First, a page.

For me, I’m putting Saoirse Ronan out front early for Mary Queen of Scots, with nominations also coming for Viola Davis for Widows, Melissa McCarthy for Can You Ever Forgive Me?, Felicity Jones for On the Basis of Sex, and Olivia Colman for The Favourite. For the competition, keep the following in mind: Glenn Close for The Wife, Lady Gaga for A Star is Born, Nicole Kidman for Destroyer, Amy Adams for Backseat (if she’s not in supporting), Kiki Layne for If Beale Street Could Talk, Amandla Stenberg for The Hate U Give, Keira Knightley for Colette, Elsie Fisher for Eighth Grade, Natalie Portman for Vox Lux, Carey Mulligan for Wildlife, Toni Collette for Hereditary, and newcomer Yalitza Aparicio for Roma. Aparicio picked up some awesome reviews at the festivals.
Best Actor in a Leading Role
Like Best Supporting Actor, Lead Actor tends to see more competition than the actress categories, and at this stage that may be true, but I have a feeling this category won’t be as competitive as it has been the last five years.
For the early frontrunner spot, I’m saying Christian Bale for Backseat. Also nominated will be Ryan Gosling for First Man, Lucas Hedges for Boy Erased, Rami Malek for Bohemian Rhapsody, and Steve Carell for Beautiful Boy. For the rest of the pack, keep an eye out for Bradley Cooper for A Star is Born, Robert Redford for The Old Man and the Gun, Willem Dafoe for At Eternity’s Gate, Lucas Hedges for Ben is Back (he could get swapped in for this instead of Boy Erased), Hugh Jackman for The Front Runner, John C. Reilly for The Sisters Brothers, John David Washington for BlacKkKlansman, Jake Gyllenhaal for Wildlife, and either Mahershala Ali (who could go supporting) or Viggo Mortensen for Green Book.
Unlike the screenplay categories, the directing branch of the Academy likes to throw in a whole bunch of twists and turns, with some nominees coming seemingly out of nowhere. In the last few years we’ve seen the likes of Paul Thomas Anderson for Phantom Thread, Lenny Abrahamson for Room, Bennet Miller for Foxcatcher, Michael Haneke for Amour, and Benh Zeitlin for Beasts of the Southern Wild. I have no idea if we’ll see something like that again this year, but there’s no telling at this stage.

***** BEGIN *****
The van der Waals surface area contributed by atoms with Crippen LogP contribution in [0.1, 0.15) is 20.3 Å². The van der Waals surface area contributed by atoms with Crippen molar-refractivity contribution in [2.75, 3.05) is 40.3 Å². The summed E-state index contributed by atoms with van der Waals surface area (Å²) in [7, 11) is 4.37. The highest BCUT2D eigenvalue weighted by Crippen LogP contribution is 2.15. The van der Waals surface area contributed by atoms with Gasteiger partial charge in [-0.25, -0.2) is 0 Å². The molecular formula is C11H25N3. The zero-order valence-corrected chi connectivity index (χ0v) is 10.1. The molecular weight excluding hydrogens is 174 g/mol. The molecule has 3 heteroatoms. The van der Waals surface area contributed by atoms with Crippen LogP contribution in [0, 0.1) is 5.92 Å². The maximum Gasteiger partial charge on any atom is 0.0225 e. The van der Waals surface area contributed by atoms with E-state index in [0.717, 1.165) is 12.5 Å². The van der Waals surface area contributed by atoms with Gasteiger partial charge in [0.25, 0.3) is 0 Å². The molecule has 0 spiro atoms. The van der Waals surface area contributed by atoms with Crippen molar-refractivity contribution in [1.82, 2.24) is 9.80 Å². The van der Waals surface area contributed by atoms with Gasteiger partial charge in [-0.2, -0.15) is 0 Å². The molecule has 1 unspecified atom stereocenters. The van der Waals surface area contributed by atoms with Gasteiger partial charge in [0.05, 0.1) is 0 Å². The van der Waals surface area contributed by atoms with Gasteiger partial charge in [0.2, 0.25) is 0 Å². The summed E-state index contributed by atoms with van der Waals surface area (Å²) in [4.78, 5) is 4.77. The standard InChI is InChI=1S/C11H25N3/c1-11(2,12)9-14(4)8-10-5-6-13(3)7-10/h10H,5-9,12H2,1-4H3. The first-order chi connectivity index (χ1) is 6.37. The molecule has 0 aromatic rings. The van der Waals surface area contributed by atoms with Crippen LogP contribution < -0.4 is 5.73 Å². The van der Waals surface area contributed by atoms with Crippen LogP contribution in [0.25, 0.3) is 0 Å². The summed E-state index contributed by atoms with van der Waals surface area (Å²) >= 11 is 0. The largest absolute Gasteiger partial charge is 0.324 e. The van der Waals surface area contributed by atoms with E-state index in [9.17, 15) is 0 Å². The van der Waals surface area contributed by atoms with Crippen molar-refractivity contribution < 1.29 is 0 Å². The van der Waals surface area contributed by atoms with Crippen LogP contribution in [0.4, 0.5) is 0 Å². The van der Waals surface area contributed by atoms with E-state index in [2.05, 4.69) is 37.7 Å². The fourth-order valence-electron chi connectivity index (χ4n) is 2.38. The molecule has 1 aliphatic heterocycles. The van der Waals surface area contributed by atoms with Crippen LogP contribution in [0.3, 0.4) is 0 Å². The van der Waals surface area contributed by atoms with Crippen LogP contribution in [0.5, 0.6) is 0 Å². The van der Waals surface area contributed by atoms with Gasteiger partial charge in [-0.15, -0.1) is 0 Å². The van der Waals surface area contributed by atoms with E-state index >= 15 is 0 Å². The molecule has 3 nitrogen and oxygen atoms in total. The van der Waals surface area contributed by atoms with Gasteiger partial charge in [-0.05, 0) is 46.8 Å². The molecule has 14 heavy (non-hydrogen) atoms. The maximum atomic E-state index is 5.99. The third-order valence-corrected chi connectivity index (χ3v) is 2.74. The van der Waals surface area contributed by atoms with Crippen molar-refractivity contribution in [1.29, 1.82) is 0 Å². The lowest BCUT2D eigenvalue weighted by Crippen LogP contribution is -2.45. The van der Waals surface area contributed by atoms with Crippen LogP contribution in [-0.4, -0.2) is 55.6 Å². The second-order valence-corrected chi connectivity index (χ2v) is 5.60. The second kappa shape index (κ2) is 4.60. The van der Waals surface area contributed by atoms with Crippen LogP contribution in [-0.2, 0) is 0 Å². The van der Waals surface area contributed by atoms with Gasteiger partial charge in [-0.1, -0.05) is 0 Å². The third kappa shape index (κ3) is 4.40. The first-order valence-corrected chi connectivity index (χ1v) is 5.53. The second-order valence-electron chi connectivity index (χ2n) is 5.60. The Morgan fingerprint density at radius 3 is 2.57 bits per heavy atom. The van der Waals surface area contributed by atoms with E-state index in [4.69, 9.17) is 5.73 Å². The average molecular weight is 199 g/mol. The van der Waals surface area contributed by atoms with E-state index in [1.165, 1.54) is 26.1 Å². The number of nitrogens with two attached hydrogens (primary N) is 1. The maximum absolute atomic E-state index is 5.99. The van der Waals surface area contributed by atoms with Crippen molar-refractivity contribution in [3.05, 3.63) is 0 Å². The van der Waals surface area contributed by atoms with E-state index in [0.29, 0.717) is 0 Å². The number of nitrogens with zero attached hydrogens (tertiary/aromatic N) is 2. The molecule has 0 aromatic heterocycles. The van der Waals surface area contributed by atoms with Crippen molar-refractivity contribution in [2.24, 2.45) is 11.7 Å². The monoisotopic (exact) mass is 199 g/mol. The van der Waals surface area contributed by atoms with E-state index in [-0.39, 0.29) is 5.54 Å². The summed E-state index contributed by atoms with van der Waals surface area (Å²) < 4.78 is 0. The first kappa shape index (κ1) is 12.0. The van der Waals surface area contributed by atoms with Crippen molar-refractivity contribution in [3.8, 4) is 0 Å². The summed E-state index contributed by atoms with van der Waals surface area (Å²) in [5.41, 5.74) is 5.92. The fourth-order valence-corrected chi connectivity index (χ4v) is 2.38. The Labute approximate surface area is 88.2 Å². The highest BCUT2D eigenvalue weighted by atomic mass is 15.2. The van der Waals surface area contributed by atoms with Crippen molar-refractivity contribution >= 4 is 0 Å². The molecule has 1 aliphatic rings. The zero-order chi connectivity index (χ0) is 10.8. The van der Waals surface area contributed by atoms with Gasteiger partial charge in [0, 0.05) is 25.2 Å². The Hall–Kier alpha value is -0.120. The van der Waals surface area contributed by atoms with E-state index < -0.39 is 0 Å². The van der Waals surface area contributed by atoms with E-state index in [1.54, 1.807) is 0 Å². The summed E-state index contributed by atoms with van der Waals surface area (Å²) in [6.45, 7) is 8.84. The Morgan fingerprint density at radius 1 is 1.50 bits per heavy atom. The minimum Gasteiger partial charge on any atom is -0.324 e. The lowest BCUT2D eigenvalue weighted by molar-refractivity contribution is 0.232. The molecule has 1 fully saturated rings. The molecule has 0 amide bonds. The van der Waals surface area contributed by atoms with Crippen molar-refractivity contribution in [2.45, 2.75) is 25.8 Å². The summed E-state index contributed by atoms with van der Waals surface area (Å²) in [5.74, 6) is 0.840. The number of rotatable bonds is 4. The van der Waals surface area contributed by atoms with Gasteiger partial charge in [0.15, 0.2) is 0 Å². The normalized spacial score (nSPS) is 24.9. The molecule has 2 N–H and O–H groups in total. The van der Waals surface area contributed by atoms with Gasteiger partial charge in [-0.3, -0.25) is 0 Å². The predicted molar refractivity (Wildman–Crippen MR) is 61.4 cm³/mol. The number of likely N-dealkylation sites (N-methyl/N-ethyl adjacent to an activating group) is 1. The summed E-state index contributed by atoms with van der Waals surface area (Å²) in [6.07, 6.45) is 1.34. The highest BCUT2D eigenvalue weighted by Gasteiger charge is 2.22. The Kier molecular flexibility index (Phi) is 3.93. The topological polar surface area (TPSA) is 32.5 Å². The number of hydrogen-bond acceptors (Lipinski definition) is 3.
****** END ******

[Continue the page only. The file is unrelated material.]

For this year’s nominees, I have Spike Lee as the early frontrunner for BlacKkKlansman, and if he does win he’ll be the first African-American to have a Best Director Oscar on his mantle. Also nominated will be Damien Chazelle for First Man, Barry Jenkins for If Beale Street Could Talk, Alfonso Cuaron for Roma, and Yorgos Lanthimos for The Favourite. I’d look out for Adam McKay for Backseat, Bradley Cooper for A Star is Born, Steve McQueen for Widows, Ryan Coogler for Black Panther, Josie Rourke for Mary Queen of Scots, and Felix Van Groeningen for Beautiful Boy, though.
The number of nominees in this category can go up to ten, but that’s determined by which films receive 5% plus one of the popular vote. Since Academy voters’ tastes usually aren’t that extremely different from one another, mathematically speaking ten nominees is almost an impossibility, seven to nine nominees is the best bet. But just in case, I always give out ten possible nominees for this category.
So for the first bets for which ten films make the cut for Best Picture, I have First Man as the frontrunner, since it’s essentially the film that will likely have the most nominations Oscar morning, followed by If Beale Street Could Talk, BlacKkKlansman, The Favourite, Roma, Beautiful Boy, Mary Queen of Scots, A Star is Born, Black Panther, and Backseat. Some of the hopefuls wishing to break in, by my estimations at least, are Widows, Can You Ever Forgive Me?, Boy Erased, Crazy Rich Asians, The Front Runner, Green Book, Bohemian Rhapsody, The Hate U Give, and Mary Poppins Returns.
Again, these are the first early predictions, and I plan to update these many, many times through the rest of the season. It all leads up to Oscar nominations morning, which will be January 22nd, where we find out who the nominees are, which of them are surprises, and which films were snubbed. A lot could and will happen over the next few months. Strap yourselves in. There’s going to be a lot of bumps in the road.